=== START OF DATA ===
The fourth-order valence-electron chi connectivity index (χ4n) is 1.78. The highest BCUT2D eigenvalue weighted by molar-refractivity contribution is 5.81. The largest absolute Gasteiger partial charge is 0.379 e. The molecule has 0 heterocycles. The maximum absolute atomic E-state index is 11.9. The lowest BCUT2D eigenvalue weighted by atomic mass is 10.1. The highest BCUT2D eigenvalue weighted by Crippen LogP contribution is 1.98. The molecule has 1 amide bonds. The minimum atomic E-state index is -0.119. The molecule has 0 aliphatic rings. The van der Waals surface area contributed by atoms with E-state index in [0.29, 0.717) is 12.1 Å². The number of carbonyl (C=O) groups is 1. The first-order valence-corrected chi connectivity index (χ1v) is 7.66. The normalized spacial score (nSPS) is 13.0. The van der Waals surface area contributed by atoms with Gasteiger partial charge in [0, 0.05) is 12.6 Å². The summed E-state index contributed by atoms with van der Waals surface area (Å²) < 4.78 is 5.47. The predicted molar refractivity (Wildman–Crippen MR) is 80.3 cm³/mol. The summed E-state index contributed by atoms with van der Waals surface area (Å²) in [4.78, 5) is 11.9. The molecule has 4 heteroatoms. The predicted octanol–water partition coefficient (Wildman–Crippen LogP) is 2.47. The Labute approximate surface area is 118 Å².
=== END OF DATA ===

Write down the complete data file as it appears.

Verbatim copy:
The fourth-order valence-electron chi connectivity index (χ4n) is 1.78. The highest BCUT2D eigenvalue weighted by molar-refractivity contribution is 5.81. The largest absolute Gasteiger partial charge is 0.379 e. The molecule has 0 heterocycles. The maximum absolute atomic E-state index is 11.9. The lowest BCUT2D eigenvalue weighted by atomic mass is 10.1. The highest BCUT2D eigenvalue weighted by Crippen LogP contribution is 1.98. The molecule has 1 amide bonds. The minimum atomic E-state index is -0.119. The molecule has 0 aliphatic rings. The van der Waals surface area contributed by atoms with E-state index in [0.29, 0.717) is 12.1 Å². The number of carbonyl (C=O) groups is 1. The first-order valence-corrected chi connectivity index (χ1v) is 7.66. The normalized spacial score (nSPS) is 13.0. The van der Waals surface area contributed by atoms with Gasteiger partial charge in [0, 0.05) is 12.6 Å². The summed E-state index contributed by atoms with van der Waals surface area (Å²) < 4.78 is 5.47. The predicted molar refractivity (Wildman–Crippen MR) is 80.3 cm³/mol. The summed E-state index contributed by atoms with van der Waals surface area (Å²) in [4.78, 5) is 11.9. The molecule has 4 heteroatoms. The predicted octanol–water partition coefficient (Wildman–Crippen LogP) is 2.47. The Labute approximate surface area is 118 Å².